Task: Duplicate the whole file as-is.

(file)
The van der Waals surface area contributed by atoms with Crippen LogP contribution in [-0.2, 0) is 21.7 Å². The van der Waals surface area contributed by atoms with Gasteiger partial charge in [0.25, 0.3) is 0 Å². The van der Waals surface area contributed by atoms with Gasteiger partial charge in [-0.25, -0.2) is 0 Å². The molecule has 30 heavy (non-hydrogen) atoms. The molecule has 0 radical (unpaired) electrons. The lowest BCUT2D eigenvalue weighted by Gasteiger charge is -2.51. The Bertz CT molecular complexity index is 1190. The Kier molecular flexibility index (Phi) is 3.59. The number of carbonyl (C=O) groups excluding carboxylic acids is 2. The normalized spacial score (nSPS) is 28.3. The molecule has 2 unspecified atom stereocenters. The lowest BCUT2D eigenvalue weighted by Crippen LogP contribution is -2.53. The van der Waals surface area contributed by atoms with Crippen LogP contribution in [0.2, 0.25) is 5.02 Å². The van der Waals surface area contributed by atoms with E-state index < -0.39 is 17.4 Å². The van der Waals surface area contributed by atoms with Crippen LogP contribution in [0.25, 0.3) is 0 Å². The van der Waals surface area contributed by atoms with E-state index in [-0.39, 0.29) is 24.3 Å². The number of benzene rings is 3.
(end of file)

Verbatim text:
The van der Waals surface area contributed by atoms with Crippen LogP contribution in [-0.2, 0) is 21.7 Å². The van der Waals surface area contributed by atoms with Gasteiger partial charge in [0.25, 0.3) is 0 Å². The van der Waals surface area contributed by atoms with Gasteiger partial charge in [-0.25, -0.2) is 0 Å². The molecule has 30 heavy (non-hydrogen) atoms. The molecule has 0 radical (unpaired) electrons. The lowest BCUT2D eigenvalue weighted by Gasteiger charge is -2.51. The Bertz CT molecular complexity index is 1190. The Kier molecular flexibility index (Phi) is 3.59. The number of carbonyl (C=O) groups excluding carboxylic acids is 2. The normalized spacial score (nSPS) is 28.3. The molecule has 2 unspecified atom stereocenters. The lowest BCUT2D eigenvalue weighted by Crippen LogP contribution is -2.53. The van der Waals surface area contributed by atoms with Crippen LogP contribution in [0.2, 0.25) is 5.02 Å². The van der Waals surface area contributed by atoms with E-state index < -0.39 is 17.4 Å². The van der Waals surface area contributed by atoms with Crippen LogP contribution in [0.25, 0.3) is 0 Å². The van der Waals surface area contributed by atoms with E-state index in [-0.39, 0.29) is 24.3 Å². The number of benzene rings is 3.